Kolaches for all

If you’re from the Czech Republic or a neighboring country, or your family is, or your friends are, you probably know what kolaches are. But I’m not, they aren’t, and I didn’t. At least, not until we drove to Austin, Texas, last spring. I wondered what all those signs were for along I-35, south of Dallas, so I looked the word up when I got back home. One happy morning not long after, I stumbled across Barb’s Kolache Bakery in west Shawnee. I was even happier to write about Barbara Vratanina and kolaches for today’s Kansas City Star, and happiest that the piece includes insight from veteran kolache-bakers Hana Buric, Jirina LaVine and Teresa Dumsky. Like Vratanina, they grew up with kolaches and continue to make them, sometimes on an industrial scale to sell at the Sugar Creek Slavic Festival in June. The recipe I included with the article came from Cooking With Texas Highways and makes a doable two dozen. The recipes these fascinating women shared with me turn out many more dozens than that. It’s no wonder; kolaches are so tasty they disappear fast. So, here’s Hana Buric’s version for six dozen kolaches, just as she emailed it to me.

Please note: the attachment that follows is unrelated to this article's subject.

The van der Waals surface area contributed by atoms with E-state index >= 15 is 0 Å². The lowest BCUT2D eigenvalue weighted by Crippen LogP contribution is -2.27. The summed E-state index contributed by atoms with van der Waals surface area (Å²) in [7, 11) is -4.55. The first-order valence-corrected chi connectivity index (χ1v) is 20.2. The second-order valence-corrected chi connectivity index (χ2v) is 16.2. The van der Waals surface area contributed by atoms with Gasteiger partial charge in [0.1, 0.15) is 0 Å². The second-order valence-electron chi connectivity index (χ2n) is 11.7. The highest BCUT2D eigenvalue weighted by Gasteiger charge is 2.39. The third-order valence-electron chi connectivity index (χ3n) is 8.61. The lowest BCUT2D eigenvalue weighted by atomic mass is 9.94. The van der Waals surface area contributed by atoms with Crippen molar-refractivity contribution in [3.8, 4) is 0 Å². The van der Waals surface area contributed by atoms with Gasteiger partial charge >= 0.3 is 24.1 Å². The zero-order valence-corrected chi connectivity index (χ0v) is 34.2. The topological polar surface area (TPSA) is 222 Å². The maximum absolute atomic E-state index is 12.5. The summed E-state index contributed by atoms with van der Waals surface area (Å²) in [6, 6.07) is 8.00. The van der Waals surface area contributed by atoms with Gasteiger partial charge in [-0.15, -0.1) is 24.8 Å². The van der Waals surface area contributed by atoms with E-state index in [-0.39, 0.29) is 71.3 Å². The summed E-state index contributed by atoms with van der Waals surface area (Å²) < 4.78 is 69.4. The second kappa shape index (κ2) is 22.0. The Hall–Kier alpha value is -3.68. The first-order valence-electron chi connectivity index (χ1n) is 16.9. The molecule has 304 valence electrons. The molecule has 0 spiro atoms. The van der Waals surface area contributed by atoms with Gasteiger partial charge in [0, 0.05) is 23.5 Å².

2 packages dry yeast
1/4 cup lukewarm water
3/4 cup plus 1 tablespoon sugar, divided
1-1/4 cups of butter, divided
2 cups of milk
2 whole eggs, plus 4 egg yolks
1-1/2 teaspoon salt
1 teaspoon grated lemon rind
6-7 cups of four

Dissolve yeast in lukewarm water, add 1 tablespoon of the sugar and let set until bubbly. Melt butter. Combine 1 cup butter and milk; heat until warm. Beat eggs and yolks, add sugar and beat until thickened. Add milk and butter mixture to the eggs, then add yeast mixture, salt and lemon rind. Beat in 1 cup of flour at a time. When dough becomes too thick to beat with a wooden spoon, turn out on floured surface and knead until smooth and silky. You can use your mixer to do all this. Put dough into a greased bowl and let rise in a warm place until doubled. Turn dough out on floured board, divide into 6 large pieces. Cut each into 12 smaller pieces. Form into walnut size balls. Place on a greased baking sheet and brush with melted butter. Let rise again until doubled in size. Press down center and fill with filling of choice (can be cream cheese, cherry, poppy seeds, prune). Let rise again until light. Bake at 400F for 7-10 minutes. Brush with melted butter after removing from the oven. Happy Baking From Hana.

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~ by fooddrinklife on July 21, 2010.

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